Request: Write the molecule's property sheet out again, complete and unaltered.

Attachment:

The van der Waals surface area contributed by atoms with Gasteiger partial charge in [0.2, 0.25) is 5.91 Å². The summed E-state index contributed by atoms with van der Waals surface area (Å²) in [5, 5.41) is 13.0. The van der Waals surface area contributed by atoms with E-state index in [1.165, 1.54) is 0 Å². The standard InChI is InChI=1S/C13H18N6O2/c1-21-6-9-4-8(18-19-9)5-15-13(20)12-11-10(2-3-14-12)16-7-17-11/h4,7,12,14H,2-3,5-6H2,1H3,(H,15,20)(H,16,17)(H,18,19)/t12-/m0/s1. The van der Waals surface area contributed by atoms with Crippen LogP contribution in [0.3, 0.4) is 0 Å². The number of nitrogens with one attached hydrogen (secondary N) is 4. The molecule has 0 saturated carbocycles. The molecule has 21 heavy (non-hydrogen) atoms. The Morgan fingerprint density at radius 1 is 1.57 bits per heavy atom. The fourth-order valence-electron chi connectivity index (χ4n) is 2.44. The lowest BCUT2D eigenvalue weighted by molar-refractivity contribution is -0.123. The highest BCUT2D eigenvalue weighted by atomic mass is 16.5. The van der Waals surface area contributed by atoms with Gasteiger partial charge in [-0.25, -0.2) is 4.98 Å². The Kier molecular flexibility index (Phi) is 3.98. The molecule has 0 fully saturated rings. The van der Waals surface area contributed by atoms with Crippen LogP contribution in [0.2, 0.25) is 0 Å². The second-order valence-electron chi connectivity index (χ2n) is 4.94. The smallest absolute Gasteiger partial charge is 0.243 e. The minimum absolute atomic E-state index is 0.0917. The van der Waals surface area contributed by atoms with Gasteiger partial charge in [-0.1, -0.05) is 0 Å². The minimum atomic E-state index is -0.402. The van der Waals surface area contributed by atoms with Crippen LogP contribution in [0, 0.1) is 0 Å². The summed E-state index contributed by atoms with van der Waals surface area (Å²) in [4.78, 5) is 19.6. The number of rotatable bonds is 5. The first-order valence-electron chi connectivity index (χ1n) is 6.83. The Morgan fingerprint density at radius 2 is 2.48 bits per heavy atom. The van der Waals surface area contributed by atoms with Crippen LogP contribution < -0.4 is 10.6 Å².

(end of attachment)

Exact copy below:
The van der Waals surface area contributed by atoms with Gasteiger partial charge in [0.2, 0.25) is 5.91 Å². The summed E-state index contributed by atoms with van der Waals surface area (Å²) in [5, 5.41) is 13.0. The van der Waals surface area contributed by atoms with E-state index in [1.165, 1.54) is 0 Å². The standard InChI is InChI=1S/C13H18N6O2/c1-21-6-9-4-8(18-19-9)5-15-13(20)12-11-10(2-3-14-12)16-7-17-11/h4,7,12,14H,2-3,5-6H2,1H3,(H,15,20)(H,16,17)(H,18,19)/t12-/m0/s1. The van der Waals surface area contributed by atoms with Crippen LogP contribution in [0.3, 0.4) is 0 Å². The number of nitrogens with one attached hydrogen (secondary N) is 4. The molecule has 0 saturated carbocycles. The molecule has 21 heavy (non-hydrogen) atoms. The Morgan fingerprint density at radius 1 is 1.57 bits per heavy atom. The fourth-order valence-electron chi connectivity index (χ4n) is 2.44. The lowest BCUT2D eigenvalue weighted by molar-refractivity contribution is -0.123. The highest BCUT2D eigenvalue weighted by atomic mass is 16.5. The van der Waals surface area contributed by atoms with Gasteiger partial charge in [-0.25, -0.2) is 4.98 Å². The Kier molecular flexibility index (Phi) is 3.98. The molecule has 0 fully saturated rings. The van der Waals surface area contributed by atoms with Crippen LogP contribution in [0.2, 0.25) is 0 Å². The second-order valence-electron chi connectivity index (χ2n) is 4.94. The smallest absolute Gasteiger partial charge is 0.243 e. The minimum absolute atomic E-state index is 0.0917. The van der Waals surface area contributed by atoms with Gasteiger partial charge in [-0.1, -0.05) is 0 Å². The minimum atomic E-state index is -0.402. The van der Waals surface area contributed by atoms with Crippen LogP contribution in [0, 0.1) is 0 Å². The summed E-state index contributed by atoms with van der Waals surface area (Å²) in [4.78, 5) is 19.6. The number of rotatable bonds is 5. The first-order valence-electron chi connectivity index (χ1n) is 6.83. The Morgan fingerprint density at radius 2 is 2.48 bits per heavy atom. The van der Waals surface area contributed by atoms with Crippen LogP contribution < -0.4 is 10.6 Å².